2013 New York Safe Boating Textbook - (Page 62)

PERSONAL WATERCRAFT Personal watercraft (PWC) have become a popular choice for New York boat owners in recent years. PWC are fast, turn on a dime when underway, and put the operator right next to the water. In other words, they’re a blast, and it’s easy to see why they’re so popular. Because of their speediness and responsive handling, they’re like the motorcycles of the waterways. Although PWC offer excitement and thrills, PWC and their operators have come under fire for several reasons: 13 General Information about Personal Watercraft A personal watercraft is classified as an “inboard motorboat.” That means that the same rules and requirements (with the exception of certain on-board equipment) that apply to similar sized motorboats also apply to PWC, including:  Operating a PWC requires skill, and inexperienced operators often run into trouble. At one time PWC comprised less than 10% of the state’s registered boats but were involved in more than 20% of all accidents on the water. seeking nuisances because they may operate their craft in a reckless manner such as jumping another boats wake too closely. a lack of respect for other users of the waterways by creating wakes in the presence of small boats, or operating too close to swimmers.  PWC operators have acquired reputations as thrill-  Registration  Rules of the Road  Boating While Intoxicated  Speed limits  Reckless Operation  Persons being towed behind–skiing, tubing, etc.*  Pollution  Noise *Note that if a PWC tows a skier or tube, it must be rated for at least three persons–operator, observer and skier–and that the observer must sit facing the skier. PWC owners can purchase a device that allows the observer to hold on securely and balance while sitting backwards. There are also a few operating restrictions placed on PWC that don’t exist for other boats. We’ll discuss those later in this chapter.  PWC operators are sometimes discourteous or show  PWC are appealing to young people because they are so quick and maneuverable, but youthful operators may lack the strength and coordination to control the machine, and may lack the experience to exercise good judgment in stressful situations. Personal Watercraft Defined The New York State Navigation Law defines a personal watercraft as “a boat which uses an inboard motor powering a water jet pump as its primary source of motive power and which is designed to be operated by a person sitting, standing, or kneeling on, or being towed behind the boat rather than in the conventional manner of sitting or standing inside the boat.” The two key elements that distinguish a PWC from other boats are its water jet pump propulsion, and the fact that the operator sits or stands on the machine rather than in the machine. Most of these problems stem from lack of boating knowledge and inexperience with boats or PWC. This course is meant to provide students with the knowledge to handle PWC properly, safely, responsibly and courteously. It is important for the PWC community to operate legally, safely, and with courtesy towards all, or PWC operators may find fewer and fewer waterways where they will be allowed to ride their craft. Towns, villages and cities have the authority to regulate PWC operation within 1500 feet of shore, and they can ban PWC entirely if they choose to do so. THE PROBLEM IS NOT THE MACHINE, IT’S THE OPERATOR! Propulsion System The water jet drive is located on the bottom of the hull. Water enters the drive unit through a grate which keeps debris from being sucked into the impellors. (This grate can become clogged, especially if the PWC is operating in shallow, weedy water). The impeller draws the water in through the grate and adds pressure, or thrust, to the water. This causes the water to shoot out of the machine in a jet. A steering mechanism, connected to the handlebars or steering wheel, directs the water as it exits from the machine. Some water jet systems are designed with a clamshell mechanism that allows the 62 http://www.pwia.org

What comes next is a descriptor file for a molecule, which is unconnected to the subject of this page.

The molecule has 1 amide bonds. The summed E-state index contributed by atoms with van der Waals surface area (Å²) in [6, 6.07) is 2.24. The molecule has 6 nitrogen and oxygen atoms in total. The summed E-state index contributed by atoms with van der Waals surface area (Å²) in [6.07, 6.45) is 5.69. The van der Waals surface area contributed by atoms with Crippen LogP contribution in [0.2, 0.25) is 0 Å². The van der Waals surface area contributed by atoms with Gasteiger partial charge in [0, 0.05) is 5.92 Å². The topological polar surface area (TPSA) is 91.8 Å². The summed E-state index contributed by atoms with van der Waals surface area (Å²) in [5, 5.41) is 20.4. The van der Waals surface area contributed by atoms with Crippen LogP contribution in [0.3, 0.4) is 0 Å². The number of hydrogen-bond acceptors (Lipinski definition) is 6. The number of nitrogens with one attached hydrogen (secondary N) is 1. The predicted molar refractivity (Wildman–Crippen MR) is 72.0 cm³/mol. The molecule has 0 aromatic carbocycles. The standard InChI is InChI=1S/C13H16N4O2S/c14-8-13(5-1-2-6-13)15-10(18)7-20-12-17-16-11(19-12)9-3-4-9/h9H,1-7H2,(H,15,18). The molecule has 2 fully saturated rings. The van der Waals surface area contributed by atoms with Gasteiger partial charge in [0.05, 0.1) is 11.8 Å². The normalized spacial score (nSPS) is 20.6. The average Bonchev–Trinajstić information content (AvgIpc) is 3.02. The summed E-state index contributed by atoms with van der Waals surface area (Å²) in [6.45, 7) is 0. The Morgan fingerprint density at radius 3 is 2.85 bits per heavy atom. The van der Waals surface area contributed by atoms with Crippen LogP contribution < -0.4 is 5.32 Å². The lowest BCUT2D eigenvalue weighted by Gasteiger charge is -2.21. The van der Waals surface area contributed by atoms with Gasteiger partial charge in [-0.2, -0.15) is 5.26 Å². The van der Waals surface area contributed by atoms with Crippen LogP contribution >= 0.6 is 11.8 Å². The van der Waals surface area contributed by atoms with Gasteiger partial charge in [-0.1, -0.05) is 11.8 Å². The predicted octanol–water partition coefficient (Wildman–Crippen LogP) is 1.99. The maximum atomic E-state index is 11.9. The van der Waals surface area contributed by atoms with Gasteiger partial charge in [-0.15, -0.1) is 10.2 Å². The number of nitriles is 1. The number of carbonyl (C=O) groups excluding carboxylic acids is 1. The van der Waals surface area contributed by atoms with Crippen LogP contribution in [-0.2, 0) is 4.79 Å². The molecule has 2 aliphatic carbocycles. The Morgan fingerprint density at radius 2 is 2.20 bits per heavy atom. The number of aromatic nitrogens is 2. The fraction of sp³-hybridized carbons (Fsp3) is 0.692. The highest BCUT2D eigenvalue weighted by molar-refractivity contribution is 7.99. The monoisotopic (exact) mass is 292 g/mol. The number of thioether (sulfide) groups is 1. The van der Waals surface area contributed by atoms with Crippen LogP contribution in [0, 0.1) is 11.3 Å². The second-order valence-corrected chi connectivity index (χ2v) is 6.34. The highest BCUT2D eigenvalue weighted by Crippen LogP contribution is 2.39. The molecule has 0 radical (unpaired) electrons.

Table of Contents for the Digital Edition of 2013 New York Safe Boating Textbook

2013 New York Safe Boating Textbook
Contents
Introduction
Boats and Motors
Registration of Boats
Equipment
Fueling and Ventilation
Safe Loading and Powering
Preparation for Getting Underway
The Marine Environment
Rules of the Road
Boat Operations
Seamanship
Navigation
Personal Watercraft
Boating Related Activities
Accidents and Emergencies
Frequently Asked Questions
Chapter Review Questions Answers

2013 New York Safe Boating Textbook

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